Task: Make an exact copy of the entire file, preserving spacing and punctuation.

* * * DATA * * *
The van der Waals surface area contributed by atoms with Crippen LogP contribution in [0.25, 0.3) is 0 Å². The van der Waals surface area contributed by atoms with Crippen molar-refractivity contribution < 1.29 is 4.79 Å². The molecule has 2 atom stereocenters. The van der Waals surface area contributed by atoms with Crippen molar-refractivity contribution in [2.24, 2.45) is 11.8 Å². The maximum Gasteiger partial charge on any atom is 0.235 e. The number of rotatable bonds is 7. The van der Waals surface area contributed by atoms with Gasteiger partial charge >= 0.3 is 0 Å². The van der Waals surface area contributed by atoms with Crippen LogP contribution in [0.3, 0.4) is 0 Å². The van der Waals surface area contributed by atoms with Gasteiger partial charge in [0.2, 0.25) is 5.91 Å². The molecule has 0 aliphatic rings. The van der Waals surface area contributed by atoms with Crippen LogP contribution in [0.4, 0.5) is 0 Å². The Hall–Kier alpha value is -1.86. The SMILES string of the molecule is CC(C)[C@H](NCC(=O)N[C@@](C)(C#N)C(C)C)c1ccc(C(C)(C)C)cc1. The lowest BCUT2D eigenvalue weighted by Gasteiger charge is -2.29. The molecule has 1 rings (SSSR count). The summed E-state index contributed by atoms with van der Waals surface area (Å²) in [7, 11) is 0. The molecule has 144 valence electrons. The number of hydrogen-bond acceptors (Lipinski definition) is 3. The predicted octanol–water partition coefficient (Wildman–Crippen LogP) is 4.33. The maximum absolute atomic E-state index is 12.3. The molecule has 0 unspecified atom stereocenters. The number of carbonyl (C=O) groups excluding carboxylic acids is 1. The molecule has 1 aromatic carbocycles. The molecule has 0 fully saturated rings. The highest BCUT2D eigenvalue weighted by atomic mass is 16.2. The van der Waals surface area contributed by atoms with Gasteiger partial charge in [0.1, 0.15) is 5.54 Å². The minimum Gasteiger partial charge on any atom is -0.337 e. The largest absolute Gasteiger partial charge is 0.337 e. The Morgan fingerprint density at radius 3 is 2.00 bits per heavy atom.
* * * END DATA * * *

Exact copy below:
The van der Waals surface area contributed by atoms with Crippen LogP contribution in [0.25, 0.3) is 0 Å². The van der Waals surface area contributed by atoms with Crippen molar-refractivity contribution < 1.29 is 4.79 Å². The molecule has 2 atom stereocenters. The van der Waals surface area contributed by atoms with Crippen molar-refractivity contribution in [2.24, 2.45) is 11.8 Å². The maximum Gasteiger partial charge on any atom is 0.235 e. The number of rotatable bonds is 7. The van der Waals surface area contributed by atoms with Gasteiger partial charge >= 0.3 is 0 Å². The van der Waals surface area contributed by atoms with Crippen LogP contribution in [0.3, 0.4) is 0 Å². The van der Waals surface area contributed by atoms with Gasteiger partial charge in [0.2, 0.25) is 5.91 Å². The molecule has 0 aliphatic rings. The van der Waals surface area contributed by atoms with Crippen LogP contribution in [0.4, 0.5) is 0 Å². The Hall–Kier alpha value is -1.86. The SMILES string of the molecule is CC(C)[C@H](NCC(=O)N[C@@](C)(C#N)C(C)C)c1ccc(C(C)(C)C)cc1. The lowest BCUT2D eigenvalue weighted by Gasteiger charge is -2.29. The molecule has 1 rings (SSSR count). The summed E-state index contributed by atoms with van der Waals surface area (Å²) in [7, 11) is 0. The molecule has 144 valence electrons. The number of hydrogen-bond acceptors (Lipinski definition) is 3. The predicted octanol–water partition coefficient (Wildman–Crippen LogP) is 4.33. The maximum absolute atomic E-state index is 12.3. The molecule has 0 unspecified atom stereocenters. The number of carbonyl (C=O) groups excluding carboxylic acids is 1. The molecule has 1 aromatic carbocycles. The molecule has 0 fully saturated rings. The highest BCUT2D eigenvalue weighted by atomic mass is 16.2. The van der Waals surface area contributed by atoms with Gasteiger partial charge in [0.1, 0.15) is 5.54 Å². The minimum Gasteiger partial charge on any atom is -0.337 e. The largest absolute Gasteiger partial charge is 0.337 e. The Morgan fingerprint density at radius 3 is 2.00 bits per heavy atom.